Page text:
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Friday, June 24, 2016

It's time to say goodbye

I started Foto Gizmo Plus a little over three years ago as the successor to a blog I had on Wordpress. The idea behind the blog was to offer information on equipment I used in my work, that I bought with my own money. I had nothing loaned or given to me, I wanted no questions about bias.

Now as you would imagine, I couldn't keep buying gear just to write postings, so in the past year the number of postings decreased. I've also been busier in my assignments and working on my book project so those things considered, I think it is time to wrap this project up. I am going to leave the blog online for awhile. I noticed a number of the earlier posts are still being read, that's nice, I like that.

Now get out there and make some photos. 

- Aboud Dweck

Travel Tripod by Benro

Photographers beware! There is a conspiracy afoot to empty your wallet.  Photo retailers have been running “Deal Zone” specials to further exacerbate the dreaded disease - G.A.S. - gear acquisition syndrome. I have fallen victim to this nefarious scheme several times. I’ve saved a ton of money on things I will never use in my work.  The good news is that every now and again I find an item I can use, making me feel smart. Most recently it was the Benro Travel Flat carbon fiber tripod. 

I like to take a tripod when I travel and it often isn’t convenient. My primary tripod is a Gitzo  carbon fiber with the Arca Swiss D4 geared head on it. It is great on my architectural assignments but ungainly walking round. When I’ve traveled with it I have had to disassemble it, removing the head and column to fit in my suitcase. The design of the fold-flat feature reduces its mass, it has no center brace and is less than 22” long folded. Instead of a traditional column positioned between the legs it has an add-on column giving 12 “ of rise when needed. The tripod extends to 57” without the column, 69” with it in place. The add-on column is a bit inconvenient. To use it the ball head has to be removed, the column screwed into place and the ball head replaced. The column collapsed is small enough to fit in a jacket pocket. One of the tripod legs can be removed and repurposed as a monopod, a useful feature at times, the weight of the kit is about 4 lbs. with the included ball head. I forgot to mention that a nice carrying case comes with the tripod.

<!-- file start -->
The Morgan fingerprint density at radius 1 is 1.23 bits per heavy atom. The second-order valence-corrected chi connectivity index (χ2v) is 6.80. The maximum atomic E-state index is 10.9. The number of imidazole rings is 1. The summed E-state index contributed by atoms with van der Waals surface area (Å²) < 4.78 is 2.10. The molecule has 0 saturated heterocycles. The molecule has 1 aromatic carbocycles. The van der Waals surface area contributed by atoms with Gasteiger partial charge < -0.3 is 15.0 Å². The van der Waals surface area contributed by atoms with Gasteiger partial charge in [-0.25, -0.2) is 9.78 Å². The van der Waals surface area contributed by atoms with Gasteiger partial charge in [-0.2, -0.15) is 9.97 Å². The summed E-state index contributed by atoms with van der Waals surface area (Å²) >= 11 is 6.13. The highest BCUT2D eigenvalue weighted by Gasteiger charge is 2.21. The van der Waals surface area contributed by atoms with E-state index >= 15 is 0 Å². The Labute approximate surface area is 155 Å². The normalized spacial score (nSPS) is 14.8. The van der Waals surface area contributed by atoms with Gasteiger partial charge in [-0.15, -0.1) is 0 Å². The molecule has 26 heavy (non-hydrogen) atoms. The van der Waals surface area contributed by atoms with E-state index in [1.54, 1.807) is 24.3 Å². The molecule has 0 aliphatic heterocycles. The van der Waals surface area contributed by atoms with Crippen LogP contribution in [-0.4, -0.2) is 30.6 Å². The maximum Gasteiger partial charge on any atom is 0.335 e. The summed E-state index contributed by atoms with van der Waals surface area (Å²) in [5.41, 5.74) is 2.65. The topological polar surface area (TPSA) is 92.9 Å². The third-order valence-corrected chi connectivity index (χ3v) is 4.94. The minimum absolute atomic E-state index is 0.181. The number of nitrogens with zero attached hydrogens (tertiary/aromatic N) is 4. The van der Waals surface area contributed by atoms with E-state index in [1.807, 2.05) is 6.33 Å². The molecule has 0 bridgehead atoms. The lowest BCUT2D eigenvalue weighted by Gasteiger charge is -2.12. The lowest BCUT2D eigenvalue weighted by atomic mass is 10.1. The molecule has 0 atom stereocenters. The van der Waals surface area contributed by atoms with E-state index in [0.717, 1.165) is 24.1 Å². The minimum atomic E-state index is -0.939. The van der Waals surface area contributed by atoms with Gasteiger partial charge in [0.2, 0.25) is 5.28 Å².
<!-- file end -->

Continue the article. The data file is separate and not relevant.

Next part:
The fold-flat tripod comes with a Benro IB1 Triple Action head. It is Arca-Swiss compatible and can handle a 17 lb. load, which is quite impressive given its small profile. It has a bubble level, separate knobs for ball movement and 360 degree panning and a friction control knob. Enough with the specs, on to performance. 

When I first picked up the tripod I wondered how stable it would be. It felt a lot lighter than my Gitzo, dare I write flimsy. I was also concerned with the ball head, again it felt lighter in build than other ball heads I have owned. Would this rig be safe for my full size DSLR and a 3 lb. lens? All of this apprehension disappeared when I extended the legs, locked them in place and leaned on the tripod. The legs held position. I then put my favorite camera, the Leica S with the 70MM lens in place … and held on for dear life. For the first few minutes I kept the strap around my wrist and was tethered to the camera and tripod. As I started to use the ball head I grew more confident and let go. The tripod is stable. 

This photo of the Golden Gate Bridge was taken at 7/10ths of a second, F8, ISO 400. There is no movement at all. 

As you might expect, this Benro does not have the fit, finish and feel of a Gitzo, it also does not have the hefty price. The leg locking collars do feel a bit lighter making me wonder about their longevity, but so far they have worked well. I’m not crazy about the included ball head, I find the range of the friction control a too small. It seems to go from tight to loose quickly, a bit troublesome when a hefty camera and long lens is in place. All that said, this was an incredible value when B&H put this tripod in the Deal Zone for under $200. This time I’m glad I clicked on “Buy Now” 

Recommended 93 points

Tuesday, June 21, 2016